Marzieh Vafamehr, the Iranian actress who was sentenced to 90 lashes and one year in prison after she appeared in a film that criticised the country's Islamic regime, has been released from prison.
Vafamehr was arrested in July, after copies of the 2009 film "My Teheran," directed by Ganaz Moussavi, began to circulate in Iran and gained popularity, despite being banned.
The Australian-made film tells the story of a young actress living in Tehran whose theatre work is banned by the authorities, forcing her to lead a secret life in order to express herself artistically.
On Friday Cyan Films and Amnesty International released a statement announcing Marzieh Vafamehr had been freed on appeal Monday and had been reunited with her family, after her prison sentence was reduced to three months and the ruling that she should be lashed 90 times was overturned.
"As filmmakers we believe in freedom of speech and support all artists who are imprisoned and punished in Iran for expressing themselves through their art," Cyan Films producers Kate Croser and Julie Ryan said in a statement.
"We admire their courage and the contribution they make to sharing with the world their truth about life for Iranian people," the statement read.
The arrest and sentencing of the actress provoked outrage inside and outside of Iran, whose government had given permission for the film to be partly filmed in the capital.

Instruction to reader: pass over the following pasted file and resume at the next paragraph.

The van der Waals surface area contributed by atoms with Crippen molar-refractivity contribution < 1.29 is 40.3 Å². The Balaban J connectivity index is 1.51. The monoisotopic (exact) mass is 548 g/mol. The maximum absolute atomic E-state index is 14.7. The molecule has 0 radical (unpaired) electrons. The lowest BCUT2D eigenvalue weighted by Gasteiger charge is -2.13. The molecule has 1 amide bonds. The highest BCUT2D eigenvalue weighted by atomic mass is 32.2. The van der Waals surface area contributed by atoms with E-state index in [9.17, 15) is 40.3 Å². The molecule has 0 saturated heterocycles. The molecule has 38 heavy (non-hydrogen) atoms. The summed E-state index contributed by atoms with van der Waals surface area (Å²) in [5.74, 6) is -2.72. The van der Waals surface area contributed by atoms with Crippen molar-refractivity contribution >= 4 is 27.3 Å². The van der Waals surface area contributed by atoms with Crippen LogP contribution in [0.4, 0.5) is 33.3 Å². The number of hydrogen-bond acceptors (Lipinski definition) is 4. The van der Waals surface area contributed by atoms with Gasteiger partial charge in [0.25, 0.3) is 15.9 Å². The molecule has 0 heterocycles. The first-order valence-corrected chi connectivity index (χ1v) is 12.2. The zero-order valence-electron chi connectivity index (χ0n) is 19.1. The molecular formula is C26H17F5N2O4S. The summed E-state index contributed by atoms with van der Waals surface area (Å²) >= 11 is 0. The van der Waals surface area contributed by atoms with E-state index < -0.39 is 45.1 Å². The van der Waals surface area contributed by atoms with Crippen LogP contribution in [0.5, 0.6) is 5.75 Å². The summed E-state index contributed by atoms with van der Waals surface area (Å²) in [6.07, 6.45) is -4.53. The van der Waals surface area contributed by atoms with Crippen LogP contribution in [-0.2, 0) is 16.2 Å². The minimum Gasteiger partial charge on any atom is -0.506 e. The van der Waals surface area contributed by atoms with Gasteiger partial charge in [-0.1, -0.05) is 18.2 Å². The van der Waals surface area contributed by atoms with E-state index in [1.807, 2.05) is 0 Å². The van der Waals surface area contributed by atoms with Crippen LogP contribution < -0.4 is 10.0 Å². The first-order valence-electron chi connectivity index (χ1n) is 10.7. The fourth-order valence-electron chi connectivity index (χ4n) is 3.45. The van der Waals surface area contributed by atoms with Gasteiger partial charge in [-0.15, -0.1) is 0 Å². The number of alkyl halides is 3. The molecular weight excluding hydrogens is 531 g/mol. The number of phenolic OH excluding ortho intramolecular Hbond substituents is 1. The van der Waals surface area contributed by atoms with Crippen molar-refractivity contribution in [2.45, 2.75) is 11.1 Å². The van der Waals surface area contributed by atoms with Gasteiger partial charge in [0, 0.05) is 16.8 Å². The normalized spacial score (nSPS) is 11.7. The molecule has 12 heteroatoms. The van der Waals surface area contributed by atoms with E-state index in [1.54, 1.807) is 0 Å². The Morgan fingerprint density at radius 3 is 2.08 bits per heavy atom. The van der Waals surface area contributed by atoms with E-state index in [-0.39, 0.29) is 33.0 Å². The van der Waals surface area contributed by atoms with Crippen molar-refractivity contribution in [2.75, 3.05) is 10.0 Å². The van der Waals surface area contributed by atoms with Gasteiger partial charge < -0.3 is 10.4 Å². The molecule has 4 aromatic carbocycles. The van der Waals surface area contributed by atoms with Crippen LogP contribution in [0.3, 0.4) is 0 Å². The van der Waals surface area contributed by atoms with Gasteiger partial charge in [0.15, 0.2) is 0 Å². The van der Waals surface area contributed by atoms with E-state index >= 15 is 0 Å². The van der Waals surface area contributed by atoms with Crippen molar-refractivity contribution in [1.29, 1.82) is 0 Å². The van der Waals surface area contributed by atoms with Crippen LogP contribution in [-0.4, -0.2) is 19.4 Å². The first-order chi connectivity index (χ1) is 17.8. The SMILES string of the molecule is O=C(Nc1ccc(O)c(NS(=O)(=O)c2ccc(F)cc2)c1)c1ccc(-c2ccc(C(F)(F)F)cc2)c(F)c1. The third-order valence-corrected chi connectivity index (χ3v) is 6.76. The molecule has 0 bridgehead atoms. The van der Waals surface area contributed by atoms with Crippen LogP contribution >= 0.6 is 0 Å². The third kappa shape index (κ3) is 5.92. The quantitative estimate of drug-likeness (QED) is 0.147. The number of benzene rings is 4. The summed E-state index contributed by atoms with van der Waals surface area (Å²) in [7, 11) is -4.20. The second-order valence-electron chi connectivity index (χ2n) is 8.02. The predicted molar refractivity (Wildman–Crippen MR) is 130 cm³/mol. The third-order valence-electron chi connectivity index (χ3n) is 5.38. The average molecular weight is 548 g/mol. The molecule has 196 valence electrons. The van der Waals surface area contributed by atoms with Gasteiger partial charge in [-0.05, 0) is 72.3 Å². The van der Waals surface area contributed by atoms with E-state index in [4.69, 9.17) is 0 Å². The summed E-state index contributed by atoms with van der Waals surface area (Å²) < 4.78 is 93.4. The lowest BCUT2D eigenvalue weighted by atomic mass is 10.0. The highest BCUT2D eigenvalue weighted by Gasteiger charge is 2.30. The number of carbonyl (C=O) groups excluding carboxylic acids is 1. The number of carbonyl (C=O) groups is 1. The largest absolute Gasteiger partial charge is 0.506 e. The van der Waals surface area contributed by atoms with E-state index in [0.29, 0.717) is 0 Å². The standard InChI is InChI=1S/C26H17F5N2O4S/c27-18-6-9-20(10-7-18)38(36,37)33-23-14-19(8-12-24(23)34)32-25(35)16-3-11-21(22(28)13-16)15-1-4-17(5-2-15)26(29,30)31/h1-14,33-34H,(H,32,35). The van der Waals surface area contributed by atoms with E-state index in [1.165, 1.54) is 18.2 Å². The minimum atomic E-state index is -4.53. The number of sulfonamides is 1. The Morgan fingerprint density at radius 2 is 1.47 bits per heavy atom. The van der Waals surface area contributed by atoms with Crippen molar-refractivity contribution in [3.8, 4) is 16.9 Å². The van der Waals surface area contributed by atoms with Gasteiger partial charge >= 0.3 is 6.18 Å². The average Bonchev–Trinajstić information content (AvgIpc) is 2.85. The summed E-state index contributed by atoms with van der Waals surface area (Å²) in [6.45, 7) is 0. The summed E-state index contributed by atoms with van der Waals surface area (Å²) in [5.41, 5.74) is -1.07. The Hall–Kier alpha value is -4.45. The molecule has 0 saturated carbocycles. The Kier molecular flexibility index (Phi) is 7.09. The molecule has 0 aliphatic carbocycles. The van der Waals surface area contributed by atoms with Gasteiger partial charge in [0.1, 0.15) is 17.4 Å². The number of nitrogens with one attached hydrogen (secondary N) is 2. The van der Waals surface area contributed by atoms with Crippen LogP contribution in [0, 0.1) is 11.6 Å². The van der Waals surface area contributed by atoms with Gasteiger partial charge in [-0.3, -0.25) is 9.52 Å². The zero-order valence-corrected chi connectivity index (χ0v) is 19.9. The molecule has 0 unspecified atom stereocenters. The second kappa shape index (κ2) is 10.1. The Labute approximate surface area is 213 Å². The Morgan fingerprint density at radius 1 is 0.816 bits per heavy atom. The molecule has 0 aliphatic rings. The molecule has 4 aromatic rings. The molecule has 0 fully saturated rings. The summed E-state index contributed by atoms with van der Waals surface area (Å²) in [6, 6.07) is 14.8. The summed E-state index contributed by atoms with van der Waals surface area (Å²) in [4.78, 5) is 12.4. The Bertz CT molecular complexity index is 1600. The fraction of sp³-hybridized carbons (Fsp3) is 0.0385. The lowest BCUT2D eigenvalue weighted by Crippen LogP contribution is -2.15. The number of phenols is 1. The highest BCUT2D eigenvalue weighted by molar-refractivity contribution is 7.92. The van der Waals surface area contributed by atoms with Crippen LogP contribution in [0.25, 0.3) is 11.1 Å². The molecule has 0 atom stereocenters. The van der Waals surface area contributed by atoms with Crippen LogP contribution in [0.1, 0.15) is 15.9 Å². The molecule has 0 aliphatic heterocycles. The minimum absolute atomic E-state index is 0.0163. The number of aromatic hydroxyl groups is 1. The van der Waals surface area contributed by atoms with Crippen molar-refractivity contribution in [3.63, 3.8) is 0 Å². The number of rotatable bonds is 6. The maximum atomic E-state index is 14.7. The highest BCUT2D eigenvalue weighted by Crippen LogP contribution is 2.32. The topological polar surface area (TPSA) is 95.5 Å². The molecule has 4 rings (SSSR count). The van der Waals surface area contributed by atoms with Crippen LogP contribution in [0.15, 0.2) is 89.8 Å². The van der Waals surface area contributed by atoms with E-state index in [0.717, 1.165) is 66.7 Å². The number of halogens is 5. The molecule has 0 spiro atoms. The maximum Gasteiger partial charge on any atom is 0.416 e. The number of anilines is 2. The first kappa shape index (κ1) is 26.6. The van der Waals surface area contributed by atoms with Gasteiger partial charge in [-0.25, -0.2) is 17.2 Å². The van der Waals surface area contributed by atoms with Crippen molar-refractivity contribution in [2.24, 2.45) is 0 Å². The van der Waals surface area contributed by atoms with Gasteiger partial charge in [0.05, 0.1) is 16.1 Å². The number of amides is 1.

The film producers originally said they believed Vafamehr had been arrested because in some of the scenes she did not wear a hijab, but doubts were cast after it emerged the actress had previously appeared in other Iranian films, where she did not wear the traditional head covering.
The Ahmadinejad regime has long been accused of repression, and while Amnesty International welcomed the liberation of Vafamehr it warned others are still in prison.
"In recent months an increasing number of filmmakers and actors have been targeted for persecution in Iran. While the release of Marzieh Vafamehr is a welcome development, it is deeply worrying that three filmmakers are still being held in Tehran's Evin Prison," said Hassiba Hadj Sahraoui, Amnesty International's Deputy Director for Middle East and North Africa
"Their continued detention illustrates the Iranian authorities' desperate efforts to stifle any form of dissent. These people have done nothing except sell their documentaries to a foreign broadcaster or make a film about a banned director.. They should be released immediately and unconditionally," she added.